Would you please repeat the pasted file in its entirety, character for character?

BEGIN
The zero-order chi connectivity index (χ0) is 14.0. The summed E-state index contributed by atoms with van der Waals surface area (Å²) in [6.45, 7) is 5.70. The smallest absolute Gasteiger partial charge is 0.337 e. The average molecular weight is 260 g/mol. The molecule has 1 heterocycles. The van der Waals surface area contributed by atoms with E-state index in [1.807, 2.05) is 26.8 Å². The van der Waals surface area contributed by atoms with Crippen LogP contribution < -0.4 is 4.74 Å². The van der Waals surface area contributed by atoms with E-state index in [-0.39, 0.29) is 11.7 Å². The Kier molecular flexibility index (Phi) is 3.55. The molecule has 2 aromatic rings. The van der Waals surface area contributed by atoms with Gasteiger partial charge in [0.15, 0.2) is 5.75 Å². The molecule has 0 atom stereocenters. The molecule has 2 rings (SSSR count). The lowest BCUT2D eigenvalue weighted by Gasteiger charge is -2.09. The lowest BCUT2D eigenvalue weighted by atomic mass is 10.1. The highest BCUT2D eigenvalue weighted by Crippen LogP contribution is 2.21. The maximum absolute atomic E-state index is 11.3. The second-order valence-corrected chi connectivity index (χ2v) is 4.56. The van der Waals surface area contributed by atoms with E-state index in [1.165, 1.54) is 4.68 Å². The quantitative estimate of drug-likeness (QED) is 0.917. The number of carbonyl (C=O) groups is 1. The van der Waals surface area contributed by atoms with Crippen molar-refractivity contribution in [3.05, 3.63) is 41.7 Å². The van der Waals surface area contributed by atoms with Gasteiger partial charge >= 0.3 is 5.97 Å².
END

The zero-order chi connectivity index (χ0) is 14.0. The summed E-state index contributed by atoms with van der Waals surface area (Å²) in [6.45, 7) is 5.70. The smallest absolute Gasteiger partial charge is 0.337 e. The average molecular weight is 260 g/mol. The molecule has 1 heterocycles. The van der Waals surface area contributed by atoms with E-state index in [1.807, 2.05) is 26.8 Å². The van der Waals surface area contributed by atoms with Crippen LogP contribution < -0.4 is 4.74 Å². The van der Waals surface area contributed by atoms with E-state index in [-0.39, 0.29) is 11.7 Å². The Kier molecular flexibility index (Phi) is 3.55. The molecule has 2 aromatic rings. The van der Waals surface area contributed by atoms with Gasteiger partial charge in [0.15, 0.2) is 5.75 Å². The molecule has 0 atom stereocenters. The molecule has 2 rings (SSSR count). The lowest BCUT2D eigenvalue weighted by Gasteiger charge is -2.09. The lowest BCUT2D eigenvalue weighted by atomic mass is 10.1. The highest BCUT2D eigenvalue weighted by Crippen LogP contribution is 2.21. The maximum absolute atomic E-state index is 11.3. The second-order valence-corrected chi connectivity index (χ2v) is 4.56. The van der Waals surface area contributed by atoms with E-state index in [1.165, 1.54) is 4.68 Å². The quantitative estimate of drug-likeness (QED) is 0.917. The number of carbonyl (C=O) groups is 1. The van der Waals surface area contributed by atoms with Crippen molar-refractivity contribution in [3.05, 3.63) is 41.7 Å². The van der Waals surface area contributed by atoms with Gasteiger partial charge >= 0.3 is 5.97 Å².